I am used to seeing wildlife when I run even on the Rabbit. The overweight guy running bear chested in tight padded bicycle shorts, the girl in the sports bra that fits way to loosely…wait, that’s the wrong wildlife. When I run around my home I see a plethora of animals including snakes, turkeys, deer, foxes, the occasion stork or even a bear. Yes, I do stop to help turtles across the road. Luckily I saw the bear before he saw me. As I started to run behind a tree an elderly gentleman sitting on his porch across the road yelled, “You might want to wait a minute I just saw a bear and her cub go up that drive.” A mile and a half from home…yeah I can wait.
Today was a first. I have never seen a crawfish the size of a small lobster scooting across a road. In fact this is my first crawfish of any size scooting across a road. Don’t crawfish breathe with gills? I know we have had a lot of rain the last few days but seeing this guy on the road makes me want to look for high ground. Where was the boiling water and Old Bay when I need it! Oh yeah, “pop dem tails!”
They won’t leave me aloneeeeeeeeeeeeeeeeeeeeeeeeeeee! Who has a bike race on a rainy day like today? Okay, I did go out running but it wasn’t raining when I left and I have a lot better traction than bikes do. I was determined to erase a bad memory from yesterday! Instead of running the Swamp Rabbit it would be up and over the hill on Chinquapin down to Cherokee Valley and then up and over the hill back home. Easy! A mere seven hundred feet in elevation gain and that one and a half mile “Hill from Hell!” Easy! It is in the bag. I just hope it’s not in a body bag.
Up at five and lets take time to make sure our legs are in fact attached to our feet. They were but I thought the same thing yesterday before losing a duel with a very pregnant lady pushing a double stroller. Out at six thirty, wait what is this falling out of the air. According to the weather map there is no rain in the area. Maybe it is just a glitch in technology? The little voice in my head said “I think the running gods are going to frown on you if you go out that door.” I should have listened to my little voice but instead I decided to just wait it out. An hour and a half later no rain is falling and no rain is showing in the area. Out I go and forty seven minutes later I am a very large, drowned rat. Thank goodness I put my IPhone in a plastic bag but I sure wish I had packed that poncho.
The “gods” of running were frowning on me. I believe that if you believe in the Holy Spirit, which I do, that an argument can be made for the existence of “unholy” spirits. Not the devil or evil incarnate, just little ah…I don’t know…gremlins or what I call gods with a little “g.” Football fans understand what I am talking about. A little imp called a “football god” that made the field goal kicker miss two easy field goals after breaking the record for consecutive field goals. What about the “scrum” on fourth and less than a foot with just a little more than a minute to go? I am sure the little gremlin moved the ball one centimeter in the wrong direction as in “the football gods were frowning on us tonight.” Please understand I am not worshiping these gods. I have already broken too many commandments to break that one. I just believe that they might exist. Just in case they do exist sometimes I pray to God and ask him not to let the “little g” gods interfere. My little voice whispers to me that I should realize that God is really too busy to intercede on my behalf in such trivial matters.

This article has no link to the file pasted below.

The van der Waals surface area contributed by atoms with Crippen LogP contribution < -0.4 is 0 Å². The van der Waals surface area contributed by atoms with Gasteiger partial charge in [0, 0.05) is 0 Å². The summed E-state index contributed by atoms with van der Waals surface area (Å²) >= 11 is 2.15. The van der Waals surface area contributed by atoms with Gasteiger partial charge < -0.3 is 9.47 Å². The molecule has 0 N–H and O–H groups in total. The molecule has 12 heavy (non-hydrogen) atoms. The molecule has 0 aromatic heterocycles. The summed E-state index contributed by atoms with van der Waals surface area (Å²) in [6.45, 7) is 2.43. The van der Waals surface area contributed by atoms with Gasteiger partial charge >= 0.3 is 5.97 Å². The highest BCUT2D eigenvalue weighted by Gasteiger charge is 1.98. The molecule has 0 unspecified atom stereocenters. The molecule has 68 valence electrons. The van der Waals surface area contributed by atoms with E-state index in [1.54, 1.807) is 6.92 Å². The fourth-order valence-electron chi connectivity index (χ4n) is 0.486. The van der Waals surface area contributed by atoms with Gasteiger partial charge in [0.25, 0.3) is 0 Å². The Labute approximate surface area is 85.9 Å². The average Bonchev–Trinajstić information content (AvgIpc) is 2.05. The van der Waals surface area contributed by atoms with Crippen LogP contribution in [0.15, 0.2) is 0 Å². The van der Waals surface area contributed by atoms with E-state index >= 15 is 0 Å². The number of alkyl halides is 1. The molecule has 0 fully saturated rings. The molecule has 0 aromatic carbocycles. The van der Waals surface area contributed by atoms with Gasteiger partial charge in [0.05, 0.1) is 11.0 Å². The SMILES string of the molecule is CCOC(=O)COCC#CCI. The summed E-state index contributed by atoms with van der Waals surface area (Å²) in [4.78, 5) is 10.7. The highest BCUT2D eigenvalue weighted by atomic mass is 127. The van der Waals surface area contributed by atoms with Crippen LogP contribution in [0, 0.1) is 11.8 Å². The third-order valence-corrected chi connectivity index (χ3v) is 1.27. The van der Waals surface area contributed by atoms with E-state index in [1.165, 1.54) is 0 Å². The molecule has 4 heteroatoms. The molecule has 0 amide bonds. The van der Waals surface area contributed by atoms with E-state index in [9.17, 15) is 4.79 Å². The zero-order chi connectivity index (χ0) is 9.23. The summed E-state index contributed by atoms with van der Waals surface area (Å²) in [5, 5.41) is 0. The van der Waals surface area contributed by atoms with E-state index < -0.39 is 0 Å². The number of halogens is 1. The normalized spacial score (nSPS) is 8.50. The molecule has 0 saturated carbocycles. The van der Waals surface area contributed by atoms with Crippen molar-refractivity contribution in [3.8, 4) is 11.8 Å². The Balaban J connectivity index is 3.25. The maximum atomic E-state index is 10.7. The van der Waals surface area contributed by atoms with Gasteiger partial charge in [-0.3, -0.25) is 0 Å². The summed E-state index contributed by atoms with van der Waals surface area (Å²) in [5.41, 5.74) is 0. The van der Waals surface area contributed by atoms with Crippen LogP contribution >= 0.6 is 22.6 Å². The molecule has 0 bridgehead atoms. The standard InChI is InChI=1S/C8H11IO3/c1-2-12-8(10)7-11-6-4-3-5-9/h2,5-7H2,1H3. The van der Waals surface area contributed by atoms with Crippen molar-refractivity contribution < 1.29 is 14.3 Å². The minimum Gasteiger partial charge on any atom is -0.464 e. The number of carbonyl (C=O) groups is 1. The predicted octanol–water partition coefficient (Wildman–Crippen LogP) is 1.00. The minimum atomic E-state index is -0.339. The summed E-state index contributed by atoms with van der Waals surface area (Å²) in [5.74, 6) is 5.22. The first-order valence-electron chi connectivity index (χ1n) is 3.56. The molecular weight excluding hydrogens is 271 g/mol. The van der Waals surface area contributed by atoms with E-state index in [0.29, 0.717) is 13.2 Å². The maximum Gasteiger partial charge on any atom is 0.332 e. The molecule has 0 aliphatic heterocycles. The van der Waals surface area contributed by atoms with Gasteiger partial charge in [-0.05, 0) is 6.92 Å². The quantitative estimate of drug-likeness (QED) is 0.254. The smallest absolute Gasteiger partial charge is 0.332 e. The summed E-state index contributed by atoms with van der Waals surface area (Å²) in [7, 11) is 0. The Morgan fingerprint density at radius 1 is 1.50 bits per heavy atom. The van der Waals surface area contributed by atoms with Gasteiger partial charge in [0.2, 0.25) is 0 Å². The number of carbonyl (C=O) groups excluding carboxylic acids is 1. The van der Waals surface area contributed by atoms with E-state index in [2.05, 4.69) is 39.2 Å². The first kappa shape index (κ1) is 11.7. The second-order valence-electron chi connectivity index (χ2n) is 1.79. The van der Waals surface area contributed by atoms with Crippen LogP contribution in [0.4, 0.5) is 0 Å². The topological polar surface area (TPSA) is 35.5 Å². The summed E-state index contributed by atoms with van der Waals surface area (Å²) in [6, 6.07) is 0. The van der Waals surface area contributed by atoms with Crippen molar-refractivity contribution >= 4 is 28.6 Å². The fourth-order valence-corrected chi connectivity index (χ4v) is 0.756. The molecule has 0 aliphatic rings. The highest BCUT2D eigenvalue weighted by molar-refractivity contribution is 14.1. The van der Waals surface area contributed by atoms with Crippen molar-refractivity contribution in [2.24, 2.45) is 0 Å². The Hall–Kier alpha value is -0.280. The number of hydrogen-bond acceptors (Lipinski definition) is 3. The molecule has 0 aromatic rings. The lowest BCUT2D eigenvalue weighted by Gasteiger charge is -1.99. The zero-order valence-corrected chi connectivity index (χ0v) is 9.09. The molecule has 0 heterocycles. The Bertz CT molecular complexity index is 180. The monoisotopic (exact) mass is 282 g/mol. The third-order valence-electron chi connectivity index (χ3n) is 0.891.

As I made my turn around in the rain and began my seven hundred foot ascent to the top of the small mountain that Chinquapin Road runs over I saw a sign that read “Bike Race Today.” Okay it must be left over from the last one, because only an idiot would race today. When I got to the Baily Mill Road crossroads I found out that I was incorrect. There were about five hundred idiots on the road besides me and they were moving a lot faster than I was. Not just the cyclists were out in mass but their fans, pace cars and police were also present. As I ran weaving through Baily Mill on the wrong side of the road, I knew the cheering fans were not cheering me. I was amazed how fast the cyclist came screaming down the “Hill From Hell” while making the turn on to Baily Mill. All of those cyclist with their hideous colors and spandex were going so fast and leaning so deeply in to their turns I worried that they might drag a pedal and cause a dozen bike pile up. I was terrified for them and worried about the little “g” gods causing a blowout. As I continued my snails pace up Chinquapin they kept coming and kept coming. Flight after flight flew by me, each group a little slower than the last. I think I feared for them more that those who were obviously the elite riders. I hope the cycling gods were kind to them. At least it quit raining.
I made it home safe and sound albet quite wet. Considering the conditions and the hills, 11:30 miles were pretty good. Suddenly I feel that what I accomplished was not very important. As I type this I hear sirens heading up Highway 11 toward the race area and I say a little prayer for whatever has happened. I hope that the cycling gods were smiling today and not frowning. Please be smiling.
From a suggestion from a friend, Linda Collins, I decided that I would call these rants: Tails of the Swamp Rabbit Trail. Tails is spelled exactly the way I want it. Also, don’t expect a weekly “tail.”
I had a great run Saturday if anyone moving that slowly can actually claim to be running. After much work I appear to have perfected the art of running slowly. There was less congestion, no pack riders and very little spandex. What spandex was seen was on people who should not be wearing it outside of the solitude of their homes.